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Delaware Senate Democrats

ADVISORY: Sen. Marie Pinkney, Rep. Melissa Minor-Brown to hold two-day summit on the State of the State of Corrections

February 10, 2022

WHAT: In an effort to shed more light on Delaware’s prison system, Sen. Marie Pinkney and Rep. Melissa Minor-Brown on Thursday announced they will be hosting a two-day, all-virtual State of the State of Corrections Summit later this month.

Scheduled from 10 a.m. to 3 p.m. on both Tuesday, February 22, and Wednesday, February 23, the event will feature national speakers, a community listening session, and a series of roundtable discussions. Roundtable topics will include physical and mental wellness of incarcerated people, the reach of the juvenile justice system, the lived experiences of correctional staff, the state’s expanding re-entry programs and more.

“Locking people up and throwing away the key is not justice. It does not make our communities safer. And it’s not even the end of the story,” said Sen. Pinkney, who chairs the Senate Corrections & Public Safety Committee.

“The truth is our state spends more than $350 million a year to incarcerate human beings – disproportionally Black men – in decades-old prison facilities, where many receive inadequate medical care and few are given a chance to better their lives before they are inevitably returned to our streets with even greater trauma than when they left,” she said. “I am concerned that our refusal to confront the injustices in our own prison system is putting correctional officers at risk, failing our communities of color, and making our neighborhoods less safe. Rep. Minor-Brown and I have organized this summit to bring everyone to the table so we can begin to have an honest conversation about how we do better as a state and as a society.”

While the First State has significantly reduced its prison population in recent years, more than 16,000 people are still either locked in a cell or are being actively monitored by the state – a population larger than the Town of Smyrna. Delaware currently ranks among the five states with the highest incarceration rates on the East Coast and holds the worst recidivism rate in the country.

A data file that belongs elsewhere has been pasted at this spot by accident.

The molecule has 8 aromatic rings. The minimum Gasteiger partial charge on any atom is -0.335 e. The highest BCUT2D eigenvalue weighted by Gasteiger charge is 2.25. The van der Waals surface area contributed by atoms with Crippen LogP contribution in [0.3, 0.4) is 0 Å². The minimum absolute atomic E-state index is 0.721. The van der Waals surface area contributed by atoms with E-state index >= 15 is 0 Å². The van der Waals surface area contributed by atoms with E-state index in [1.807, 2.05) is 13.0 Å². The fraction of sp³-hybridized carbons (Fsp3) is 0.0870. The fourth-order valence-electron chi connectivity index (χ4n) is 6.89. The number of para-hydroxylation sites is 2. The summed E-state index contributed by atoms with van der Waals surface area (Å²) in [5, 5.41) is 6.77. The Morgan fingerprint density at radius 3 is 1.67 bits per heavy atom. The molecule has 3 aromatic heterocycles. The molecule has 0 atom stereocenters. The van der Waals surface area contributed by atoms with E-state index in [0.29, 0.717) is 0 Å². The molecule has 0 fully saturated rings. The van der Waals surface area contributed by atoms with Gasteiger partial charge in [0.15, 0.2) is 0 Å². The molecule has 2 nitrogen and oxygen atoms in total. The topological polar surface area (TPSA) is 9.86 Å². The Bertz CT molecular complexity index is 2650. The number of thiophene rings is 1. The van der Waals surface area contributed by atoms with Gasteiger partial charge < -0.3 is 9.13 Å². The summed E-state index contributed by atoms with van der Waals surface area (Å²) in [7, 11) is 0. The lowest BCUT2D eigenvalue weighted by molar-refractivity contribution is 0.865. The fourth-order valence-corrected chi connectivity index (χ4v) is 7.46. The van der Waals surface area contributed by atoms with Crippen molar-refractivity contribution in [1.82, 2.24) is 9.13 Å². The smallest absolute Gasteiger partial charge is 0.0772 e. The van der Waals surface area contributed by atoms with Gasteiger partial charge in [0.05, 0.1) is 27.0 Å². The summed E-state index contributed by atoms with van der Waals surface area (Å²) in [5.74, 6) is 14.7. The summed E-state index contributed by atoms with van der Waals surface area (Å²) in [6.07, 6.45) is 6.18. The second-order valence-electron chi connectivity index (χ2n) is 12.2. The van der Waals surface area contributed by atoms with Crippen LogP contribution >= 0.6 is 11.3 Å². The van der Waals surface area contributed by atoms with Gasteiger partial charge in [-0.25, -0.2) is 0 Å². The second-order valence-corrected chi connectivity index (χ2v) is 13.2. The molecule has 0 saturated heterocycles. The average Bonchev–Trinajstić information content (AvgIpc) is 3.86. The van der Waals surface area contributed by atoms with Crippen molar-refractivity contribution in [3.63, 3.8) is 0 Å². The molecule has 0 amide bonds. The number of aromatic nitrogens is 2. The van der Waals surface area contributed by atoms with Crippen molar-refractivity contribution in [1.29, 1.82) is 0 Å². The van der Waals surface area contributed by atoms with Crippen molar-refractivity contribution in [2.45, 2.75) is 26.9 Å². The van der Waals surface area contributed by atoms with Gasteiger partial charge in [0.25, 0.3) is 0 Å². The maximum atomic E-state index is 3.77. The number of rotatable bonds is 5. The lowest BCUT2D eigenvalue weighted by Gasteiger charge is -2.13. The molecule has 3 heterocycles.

Another 2,400 people are employed by Delaware’s correctional system – a population the size of the Town of Bridgeville. The danger to those state employees was highlighted in 2017 when about 100 inmates took control of Building C at the James T. Vaughn Correctional Center, held three staff members hostage and murdered a fourth.

“I am committed to knocking down the barriers that prevent people from being successful when they re-enter society after being incarcerated. Too many people have the potential and drive to want to do better, but they keep hitting these barriers that block them in areas such as education, housing, employment, and entrepreneurship,” said Rep. Minor-Brown, who chairs the House Corrections Committee. “We have taken several important steps in reforming our criminal justice system, but we have more work to do. I am looking forward to sitting down with advocates, leaders and community members to discuss wholistic approaches to continue that improvement.”

A full schedule of events, list of panelists and Zoom links to all 10 individual segments will be made available prior to the event.

WHEN: 10 a.m. to 3 p.m.
Tuesday, Feb. 22
Wednesday, Feb. 23

WHERE: Virtual (registration links coming soon)

WHO: Sen. Marie Pinkney
Rep. Melissa Minor-Brown

Officials from:
Delaware Department of Correction
The Delaware Department of Labor
The Delaware Department of Services for Children, Youth & their Families
The Office of Defense Services
ACLU Delaware
The Delaware Center for Justice
The Wilmington Hope Commission
The Group Violence Intervention Project